Research, analysis, and thoughts on retirement investments & the future of personalization
Clayton Fresk joined Stadion Money Management in 2009 and currently serves as Portfolio Manager of Stadion’s Retirement investment strategies, which comprises oversight of Stadion’s managed account, target-date, and risk-based strategies. He provides thought leadership for Stadion’s participant level, customized retirement solutions, in order to ensure that its glide path technology and asset allocation are able to support all intermediaries in the defined contribution ecosystem. Clayton holds the Chartered Financial Analyst designation and is a member of the CFA Institute and the CFA Society of Minnesota. He also received an MBA degree and a Bachelor's degree in Finance & Marketing from the University of Minnesota.
As we continue to move on from a rough 2020, it is interesting to look back at Target Date Fund (TDF) flows to get a glimpse into how participants saved for retirement or unfortunately failed to save or, even worse, took withdrawals. While this glimpse does not give the total picture due to other investments available in retirement plans, we can still glean some interesting intel from TDF flows, both at a savings level and how the TDF industry continues to shift and morph.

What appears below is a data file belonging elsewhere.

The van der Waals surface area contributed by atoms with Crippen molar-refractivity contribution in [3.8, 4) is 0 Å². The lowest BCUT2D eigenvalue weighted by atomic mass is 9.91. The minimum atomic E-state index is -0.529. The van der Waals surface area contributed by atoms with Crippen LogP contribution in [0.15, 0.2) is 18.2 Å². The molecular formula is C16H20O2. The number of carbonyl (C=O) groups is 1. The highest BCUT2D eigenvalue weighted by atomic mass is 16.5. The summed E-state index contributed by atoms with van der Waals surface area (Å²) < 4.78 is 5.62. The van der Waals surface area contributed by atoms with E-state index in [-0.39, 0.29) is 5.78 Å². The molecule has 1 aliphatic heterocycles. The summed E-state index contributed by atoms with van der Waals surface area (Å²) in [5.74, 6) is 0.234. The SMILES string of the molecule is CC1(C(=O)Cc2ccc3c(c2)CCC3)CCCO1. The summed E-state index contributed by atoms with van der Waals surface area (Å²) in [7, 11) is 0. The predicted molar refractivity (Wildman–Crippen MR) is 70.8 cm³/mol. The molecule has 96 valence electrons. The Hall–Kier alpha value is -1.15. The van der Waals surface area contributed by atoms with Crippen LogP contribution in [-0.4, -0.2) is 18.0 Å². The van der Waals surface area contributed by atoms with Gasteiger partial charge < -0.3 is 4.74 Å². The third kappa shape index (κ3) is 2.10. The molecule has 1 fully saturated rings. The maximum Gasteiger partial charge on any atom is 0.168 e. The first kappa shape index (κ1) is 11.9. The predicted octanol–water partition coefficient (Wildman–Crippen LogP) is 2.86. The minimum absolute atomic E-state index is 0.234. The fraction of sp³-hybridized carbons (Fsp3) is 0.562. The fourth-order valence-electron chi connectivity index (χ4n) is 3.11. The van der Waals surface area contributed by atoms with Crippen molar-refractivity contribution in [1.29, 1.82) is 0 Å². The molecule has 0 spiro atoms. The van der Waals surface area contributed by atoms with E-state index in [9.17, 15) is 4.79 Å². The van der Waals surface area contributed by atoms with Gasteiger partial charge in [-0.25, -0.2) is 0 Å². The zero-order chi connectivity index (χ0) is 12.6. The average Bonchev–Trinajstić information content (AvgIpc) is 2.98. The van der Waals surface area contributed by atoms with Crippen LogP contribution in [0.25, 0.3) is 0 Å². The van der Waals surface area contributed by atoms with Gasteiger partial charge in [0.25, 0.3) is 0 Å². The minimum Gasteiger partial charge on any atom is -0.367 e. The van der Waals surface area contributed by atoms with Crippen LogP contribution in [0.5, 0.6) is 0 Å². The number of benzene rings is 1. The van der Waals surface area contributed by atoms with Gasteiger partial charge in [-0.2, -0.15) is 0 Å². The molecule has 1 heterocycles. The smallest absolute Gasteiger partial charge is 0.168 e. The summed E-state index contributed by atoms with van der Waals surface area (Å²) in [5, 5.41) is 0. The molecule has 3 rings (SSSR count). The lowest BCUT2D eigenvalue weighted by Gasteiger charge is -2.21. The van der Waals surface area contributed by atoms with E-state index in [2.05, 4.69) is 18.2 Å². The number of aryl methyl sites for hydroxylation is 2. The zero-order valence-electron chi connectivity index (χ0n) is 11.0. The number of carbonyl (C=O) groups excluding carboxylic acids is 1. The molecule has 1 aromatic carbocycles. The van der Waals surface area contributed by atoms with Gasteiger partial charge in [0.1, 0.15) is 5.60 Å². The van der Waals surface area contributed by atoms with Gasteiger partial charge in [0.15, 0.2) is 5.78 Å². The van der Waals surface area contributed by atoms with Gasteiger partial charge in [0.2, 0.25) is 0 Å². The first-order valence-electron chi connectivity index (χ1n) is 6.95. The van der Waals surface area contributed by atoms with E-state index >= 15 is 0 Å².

We have emerged from a tumultuous 2020. Covid-19 took over our lives and, for many, livelihood. The election finally came and went. And after the newsworthy bear market in the 1st quarter, the stock market proved very resilient as it recovered this loss extremely quickly to close out the year at all-time highs. So how did all this noise affect Target Date Fund (TDF) performance?
After a very rough 1st quarter and a very strong bounce-back during 2nd quarter, the 3rd quarter was a bit more normalized, albeit still relatively strong. Performance during 3Q20 was, across-the-board, positive and enjoyed the springboard of a strong July and August despite a bit of a pullback in September
Target Date Funds (TDFs) are often categorized by being active or passive based on the makeup of the underlying holdings. Many issuers also offer blended or hybrid TDF series, which utilize both active and passive underlying holdings. However, the specific blend of active and passive holdings can be very different among issuers.